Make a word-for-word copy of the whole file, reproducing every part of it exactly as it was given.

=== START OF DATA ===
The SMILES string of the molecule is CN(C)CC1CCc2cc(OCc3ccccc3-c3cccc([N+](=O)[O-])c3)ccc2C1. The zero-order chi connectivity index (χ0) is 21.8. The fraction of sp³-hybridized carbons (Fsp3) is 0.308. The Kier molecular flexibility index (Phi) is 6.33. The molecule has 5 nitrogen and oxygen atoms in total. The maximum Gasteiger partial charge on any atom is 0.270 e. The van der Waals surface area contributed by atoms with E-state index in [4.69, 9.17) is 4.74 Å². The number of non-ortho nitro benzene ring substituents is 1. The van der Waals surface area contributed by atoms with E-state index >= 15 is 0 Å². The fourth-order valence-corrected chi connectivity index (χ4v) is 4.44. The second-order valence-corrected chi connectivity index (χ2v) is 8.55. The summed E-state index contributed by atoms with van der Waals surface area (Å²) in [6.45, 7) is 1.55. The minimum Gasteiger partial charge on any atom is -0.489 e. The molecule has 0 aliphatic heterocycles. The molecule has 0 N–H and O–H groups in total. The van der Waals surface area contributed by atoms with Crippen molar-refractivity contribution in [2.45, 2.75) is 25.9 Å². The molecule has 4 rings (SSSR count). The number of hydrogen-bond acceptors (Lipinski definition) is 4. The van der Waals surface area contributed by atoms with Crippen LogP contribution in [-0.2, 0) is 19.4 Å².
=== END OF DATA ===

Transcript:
The SMILES string of the molecule is CN(C)CC1CCc2cc(OCc3ccccc3-c3cccc([N+](=O)[O-])c3)ccc2C1. The zero-order chi connectivity index (χ0) is 21.8. The fraction of sp³-hybridized carbons (Fsp3) is 0.308. The Kier molecular flexibility index (Phi) is 6.33. The molecule has 5 nitrogen and oxygen atoms in total. The maximum Gasteiger partial charge on any atom is 0.270 e. The van der Waals surface area contributed by atoms with E-state index in [4.69, 9.17) is 4.74 Å². The number of non-ortho nitro benzene ring substituents is 1. The van der Waals surface area contributed by atoms with E-state index >= 15 is 0 Å². The fourth-order valence-corrected chi connectivity index (χ4v) is 4.44. The second-order valence-corrected chi connectivity index (χ2v) is 8.55. The summed E-state index contributed by atoms with van der Waals surface area (Å²) in [6.45, 7) is 1.55. The minimum Gasteiger partial charge on any atom is -0.489 e. The molecule has 0 aliphatic heterocycles. The molecule has 0 N–H and O–H groups in total. The van der Waals surface area contributed by atoms with Crippen molar-refractivity contribution in [2.45, 2.75) is 25.9 Å². The molecule has 4 rings (SSSR count). The number of hydrogen-bond acceptors (Lipinski definition) is 4. The van der Waals surface area contributed by atoms with Crippen LogP contribution in [-0.2, 0) is 19.4 Å².